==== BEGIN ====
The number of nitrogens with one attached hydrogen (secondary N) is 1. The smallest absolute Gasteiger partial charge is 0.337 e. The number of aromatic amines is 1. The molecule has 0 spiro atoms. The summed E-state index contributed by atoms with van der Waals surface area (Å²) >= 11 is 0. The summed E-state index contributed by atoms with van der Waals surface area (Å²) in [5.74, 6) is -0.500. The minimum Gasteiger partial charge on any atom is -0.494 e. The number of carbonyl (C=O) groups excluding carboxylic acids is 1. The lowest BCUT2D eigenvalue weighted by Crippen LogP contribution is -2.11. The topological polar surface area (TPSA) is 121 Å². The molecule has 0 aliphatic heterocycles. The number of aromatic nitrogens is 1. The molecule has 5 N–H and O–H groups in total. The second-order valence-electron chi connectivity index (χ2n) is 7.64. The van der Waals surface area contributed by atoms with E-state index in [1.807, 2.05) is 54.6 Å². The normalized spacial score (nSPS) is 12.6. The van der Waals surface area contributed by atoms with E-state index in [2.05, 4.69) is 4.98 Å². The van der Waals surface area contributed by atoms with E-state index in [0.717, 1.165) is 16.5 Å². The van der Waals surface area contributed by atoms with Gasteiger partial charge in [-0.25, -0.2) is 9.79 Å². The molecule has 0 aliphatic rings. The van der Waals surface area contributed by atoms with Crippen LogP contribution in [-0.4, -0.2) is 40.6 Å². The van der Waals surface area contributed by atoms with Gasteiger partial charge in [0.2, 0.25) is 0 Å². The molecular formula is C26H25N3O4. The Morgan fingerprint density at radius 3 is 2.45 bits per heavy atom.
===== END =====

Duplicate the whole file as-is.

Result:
The number of nitrogens with one attached hydrogen (secondary N) is 1. The smallest absolute Gasteiger partial charge is 0.337 e. The number of aromatic amines is 1. The molecule has 0 spiro atoms. The summed E-state index contributed by atoms with van der Waals surface area (Å²) >= 11 is 0. The summed E-state index contributed by atoms with van der Waals surface area (Å²) in [5.74, 6) is -0.500. The minimum Gasteiger partial charge on any atom is -0.494 e. The number of carbonyl (C=O) groups excluding carboxylic acids is 1. The lowest BCUT2D eigenvalue weighted by Crippen LogP contribution is -2.11. The topological polar surface area (TPSA) is 121 Å². The molecule has 0 aliphatic heterocycles. The number of aromatic nitrogens is 1. The molecule has 5 N–H and O–H groups in total. The second-order valence-electron chi connectivity index (χ2n) is 7.64. The van der Waals surface area contributed by atoms with E-state index in [1.807, 2.05) is 54.6 Å². The normalized spacial score (nSPS) is 12.6. The van der Waals surface area contributed by atoms with E-state index in [2.05, 4.69) is 4.98 Å². The van der Waals surface area contributed by atoms with E-state index in [0.717, 1.165) is 16.5 Å². The van der Waals surface area contributed by atoms with Gasteiger partial charge in [-0.25, -0.2) is 9.79 Å². The molecule has 0 aliphatic rings. The van der Waals surface area contributed by atoms with Crippen LogP contribution in [-0.4, -0.2) is 40.6 Å². The van der Waals surface area contributed by atoms with Gasteiger partial charge in [0.2, 0.25) is 0 Å². The molecular formula is C26H25N3O4. The Morgan fingerprint density at radius 3 is 2.45 bits per heavy atom.